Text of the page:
6
yehaaw
35d

Why the hell laptops do not have wireless charging at this point? Would rant about phones, but I’ve heard that Apple will release iPhone 13 with wireless only, so that’s great

Comments
  • 12
    I prefer type c cables though, because it would be a bit confusing in where should they put the wireless charger port on the laptop
  • 2
    Wireless only is not so great to begin with until we entirely migrate to wireless only
  • 0
    I care less about that than usb-c changing.
  • 17
    I can think of two reasons

    - laptops are another level of power, I know devices with like 80W power supplies

    - laptops are supposed to be mobile, and having to put the laptop onto some plate that charges it kind of defeats the purpose.

    So the charging plate would sit on your desk and you could use a normal power cord "on the go".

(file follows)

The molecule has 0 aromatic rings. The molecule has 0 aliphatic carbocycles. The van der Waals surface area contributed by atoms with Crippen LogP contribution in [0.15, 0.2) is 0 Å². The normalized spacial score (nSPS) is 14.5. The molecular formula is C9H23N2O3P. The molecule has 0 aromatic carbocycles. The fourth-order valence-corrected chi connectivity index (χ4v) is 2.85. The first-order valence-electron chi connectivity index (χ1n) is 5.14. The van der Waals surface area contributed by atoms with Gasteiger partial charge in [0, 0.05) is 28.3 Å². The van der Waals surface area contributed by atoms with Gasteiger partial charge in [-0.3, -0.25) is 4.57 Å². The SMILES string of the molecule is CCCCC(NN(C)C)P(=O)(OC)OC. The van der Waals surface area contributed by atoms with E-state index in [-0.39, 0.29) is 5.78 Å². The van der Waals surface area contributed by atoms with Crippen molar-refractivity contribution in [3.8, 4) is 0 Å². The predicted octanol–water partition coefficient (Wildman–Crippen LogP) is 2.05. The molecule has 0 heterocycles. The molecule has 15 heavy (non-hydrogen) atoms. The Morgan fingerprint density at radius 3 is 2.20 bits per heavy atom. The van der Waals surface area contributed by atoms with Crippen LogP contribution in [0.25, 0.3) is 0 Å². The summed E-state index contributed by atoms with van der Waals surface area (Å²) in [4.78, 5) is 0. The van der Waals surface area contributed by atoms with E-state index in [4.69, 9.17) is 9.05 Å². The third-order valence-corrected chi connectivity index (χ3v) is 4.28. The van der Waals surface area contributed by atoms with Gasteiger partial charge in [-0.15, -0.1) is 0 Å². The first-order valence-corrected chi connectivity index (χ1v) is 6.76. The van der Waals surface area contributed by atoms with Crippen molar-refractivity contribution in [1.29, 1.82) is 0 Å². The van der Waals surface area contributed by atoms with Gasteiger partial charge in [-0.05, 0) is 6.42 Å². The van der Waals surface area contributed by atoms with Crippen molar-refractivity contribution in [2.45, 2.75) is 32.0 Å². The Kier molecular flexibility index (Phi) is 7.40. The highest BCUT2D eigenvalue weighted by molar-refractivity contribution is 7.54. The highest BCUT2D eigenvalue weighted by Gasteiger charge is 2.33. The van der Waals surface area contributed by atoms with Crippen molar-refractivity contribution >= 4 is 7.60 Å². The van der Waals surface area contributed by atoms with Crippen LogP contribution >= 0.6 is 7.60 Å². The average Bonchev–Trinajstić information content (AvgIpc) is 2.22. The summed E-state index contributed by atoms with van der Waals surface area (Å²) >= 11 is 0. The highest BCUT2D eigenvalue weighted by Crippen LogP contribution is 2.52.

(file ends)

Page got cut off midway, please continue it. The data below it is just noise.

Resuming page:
Almost like a docking station.
  • 4
    You know, you can add new ways to do things without removing the old ones, right?
  • 18
    Induction with that amount of power would be dangerous, honestly.
  • 2
    @LotsOfCaffeine Pppff. Mine's 200W.
  • 1
    @ScriptCoded exactly

    I don't want that much power over induction unless it's a stove
  • 11
    There's standardization on radiation emissions that are deemed "safe." Charging a laptop inductively would violate most of them. They're fairly consistent the world over as well.

    Ex
    https://fda.gov/industry/...
  • 1
    MacSafe was nice.. of course they got rid of it...
  • 0
    Imagine buying a table from Ikea with wireless built in xd
  • 7